It has become standard practice among console makers to rush out a next generation console in order to keep pace with competitors. These initial releases are playable and important updates from the previous generation consoles, but they are often not as refined as they could be.
The PS3, for example, was initially a moderately large gaming machine that used about 200 watts of power during game play. Sony eventually released a thinner, more energy efficient version of the PS3 Games machine, the ‘PS3 Slim’, which uses less than half the amount of energy of the original PS3. The Slim is also a more svelte machine, so it requires less material to build.
Jospeh Sumary – Yanko Design Eco Concept
Now with all the excitement brewing amongst gamers over the upcoming introduction of the PS4, one wonders if Sony might not follow the lead of the ECO PS4 Concept, a console design concept from Joseph Dumary at Yanko Design. It bypasses the typical ‘initial release’ version of a more bloated, less energy efficient design and jumps right to the more elegant, minimalist design of follow-up console versions.
The ECO PS4 Concept features such energy-saving attributes as a zero watt standby mode, an ECO restart function that allows a player to pick up right where he/she left off in a game instead of having to do a complete restart, and a rechargeable battery that kicks in five minutes out of every 30 to power the system. It is also made from 60% recyclable material and has a stylish yet compact design.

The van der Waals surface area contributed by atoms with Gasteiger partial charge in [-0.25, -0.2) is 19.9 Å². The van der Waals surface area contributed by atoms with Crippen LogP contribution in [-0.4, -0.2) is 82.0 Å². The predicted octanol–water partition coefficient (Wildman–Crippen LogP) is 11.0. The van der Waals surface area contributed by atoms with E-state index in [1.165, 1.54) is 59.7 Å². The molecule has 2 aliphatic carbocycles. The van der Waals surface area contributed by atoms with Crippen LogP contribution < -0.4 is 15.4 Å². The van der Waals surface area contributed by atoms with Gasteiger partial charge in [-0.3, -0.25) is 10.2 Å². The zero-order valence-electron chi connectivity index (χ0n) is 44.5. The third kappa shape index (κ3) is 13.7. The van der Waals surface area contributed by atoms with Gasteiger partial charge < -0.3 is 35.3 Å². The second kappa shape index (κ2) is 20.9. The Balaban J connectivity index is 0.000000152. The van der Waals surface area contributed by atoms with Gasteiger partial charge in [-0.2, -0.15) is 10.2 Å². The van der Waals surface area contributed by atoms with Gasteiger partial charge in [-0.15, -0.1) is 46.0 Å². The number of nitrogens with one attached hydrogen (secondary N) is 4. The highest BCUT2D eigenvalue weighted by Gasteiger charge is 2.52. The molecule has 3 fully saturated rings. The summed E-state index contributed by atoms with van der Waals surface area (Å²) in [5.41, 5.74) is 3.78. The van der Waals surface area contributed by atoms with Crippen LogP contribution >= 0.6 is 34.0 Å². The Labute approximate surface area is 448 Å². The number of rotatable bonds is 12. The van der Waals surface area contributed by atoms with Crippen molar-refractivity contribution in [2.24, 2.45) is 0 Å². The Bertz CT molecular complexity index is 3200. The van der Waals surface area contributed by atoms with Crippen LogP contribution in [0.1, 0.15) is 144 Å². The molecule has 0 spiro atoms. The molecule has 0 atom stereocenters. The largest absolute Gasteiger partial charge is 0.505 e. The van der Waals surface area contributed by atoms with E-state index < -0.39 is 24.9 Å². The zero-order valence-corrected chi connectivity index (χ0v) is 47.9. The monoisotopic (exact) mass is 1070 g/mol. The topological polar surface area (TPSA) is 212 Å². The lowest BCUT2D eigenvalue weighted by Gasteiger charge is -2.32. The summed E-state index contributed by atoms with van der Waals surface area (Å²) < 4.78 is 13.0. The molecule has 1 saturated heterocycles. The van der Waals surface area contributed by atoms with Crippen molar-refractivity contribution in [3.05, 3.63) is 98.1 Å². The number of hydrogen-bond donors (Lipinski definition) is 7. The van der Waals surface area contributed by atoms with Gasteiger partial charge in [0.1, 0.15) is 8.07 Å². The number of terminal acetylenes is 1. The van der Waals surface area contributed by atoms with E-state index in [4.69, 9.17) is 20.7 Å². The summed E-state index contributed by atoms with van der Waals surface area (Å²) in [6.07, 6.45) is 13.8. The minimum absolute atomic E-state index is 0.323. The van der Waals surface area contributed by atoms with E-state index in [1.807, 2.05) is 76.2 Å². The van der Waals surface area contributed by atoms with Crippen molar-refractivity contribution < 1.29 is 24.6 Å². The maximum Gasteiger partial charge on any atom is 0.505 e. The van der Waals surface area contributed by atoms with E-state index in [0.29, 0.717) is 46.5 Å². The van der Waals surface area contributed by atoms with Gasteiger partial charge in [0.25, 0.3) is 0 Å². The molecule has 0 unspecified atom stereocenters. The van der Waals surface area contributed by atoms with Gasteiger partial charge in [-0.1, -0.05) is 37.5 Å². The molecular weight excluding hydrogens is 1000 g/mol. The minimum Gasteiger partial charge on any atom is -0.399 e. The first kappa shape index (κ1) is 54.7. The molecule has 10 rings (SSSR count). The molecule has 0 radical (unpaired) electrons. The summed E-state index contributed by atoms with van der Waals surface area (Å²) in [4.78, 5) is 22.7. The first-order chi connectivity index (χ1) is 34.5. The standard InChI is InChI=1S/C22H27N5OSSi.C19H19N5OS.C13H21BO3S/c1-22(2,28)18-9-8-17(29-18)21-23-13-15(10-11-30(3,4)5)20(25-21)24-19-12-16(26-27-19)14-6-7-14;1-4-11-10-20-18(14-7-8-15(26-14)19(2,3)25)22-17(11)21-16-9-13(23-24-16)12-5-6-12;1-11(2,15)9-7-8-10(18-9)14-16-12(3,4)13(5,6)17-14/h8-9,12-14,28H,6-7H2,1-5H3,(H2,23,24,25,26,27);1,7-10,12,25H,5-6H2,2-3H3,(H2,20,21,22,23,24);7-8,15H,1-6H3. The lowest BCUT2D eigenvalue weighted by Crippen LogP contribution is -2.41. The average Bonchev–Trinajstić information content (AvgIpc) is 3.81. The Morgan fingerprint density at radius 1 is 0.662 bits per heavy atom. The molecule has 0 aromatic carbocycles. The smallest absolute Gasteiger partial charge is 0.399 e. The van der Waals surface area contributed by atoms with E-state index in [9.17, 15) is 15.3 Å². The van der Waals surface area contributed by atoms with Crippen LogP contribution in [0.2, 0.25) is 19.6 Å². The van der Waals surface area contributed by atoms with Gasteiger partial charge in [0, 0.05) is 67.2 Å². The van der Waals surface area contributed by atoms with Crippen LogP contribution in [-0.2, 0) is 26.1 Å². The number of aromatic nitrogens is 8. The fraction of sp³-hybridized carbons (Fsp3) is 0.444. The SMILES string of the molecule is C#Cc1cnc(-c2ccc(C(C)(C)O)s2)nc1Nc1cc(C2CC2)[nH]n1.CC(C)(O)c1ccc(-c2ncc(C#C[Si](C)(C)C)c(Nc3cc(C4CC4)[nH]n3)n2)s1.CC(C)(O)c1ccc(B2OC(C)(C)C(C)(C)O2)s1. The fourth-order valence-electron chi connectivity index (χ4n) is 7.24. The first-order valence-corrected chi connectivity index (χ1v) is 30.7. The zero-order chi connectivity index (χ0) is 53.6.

The console also features cutting edge gaming tech like 3D compatibility, USB 3.0 ports, DLNA, and 4K2K compatibility. While this is strictly a concept build and not necessarily anything Sony will ever manufacture, it will perhaps give the electronics giant some food for thought on how to design a gaming console that is more environmentally friendly for the launch of the system instead of whipping out a system as fast as possible and then tweaking it afterwards to make it more green.
Keep it Green Always
For those who currently own a PS3 and are looking for ways to be environmentally responsible with it, consider unplugging it when not in use. It doesn’t do anything when not being played other than consume an admittedly small amount of energy. Also, when that PS4 does finally arrive, make sure to recycle the PS3 by selling it, recycling it, or even donating to a school or charitable group that could use it.
Let’s hope Sony is paying a little attention to the ECO PS4 Concept. It would be great if they could make the initial release of their upcoming console a testament to their ability to get it as green as possible the first time.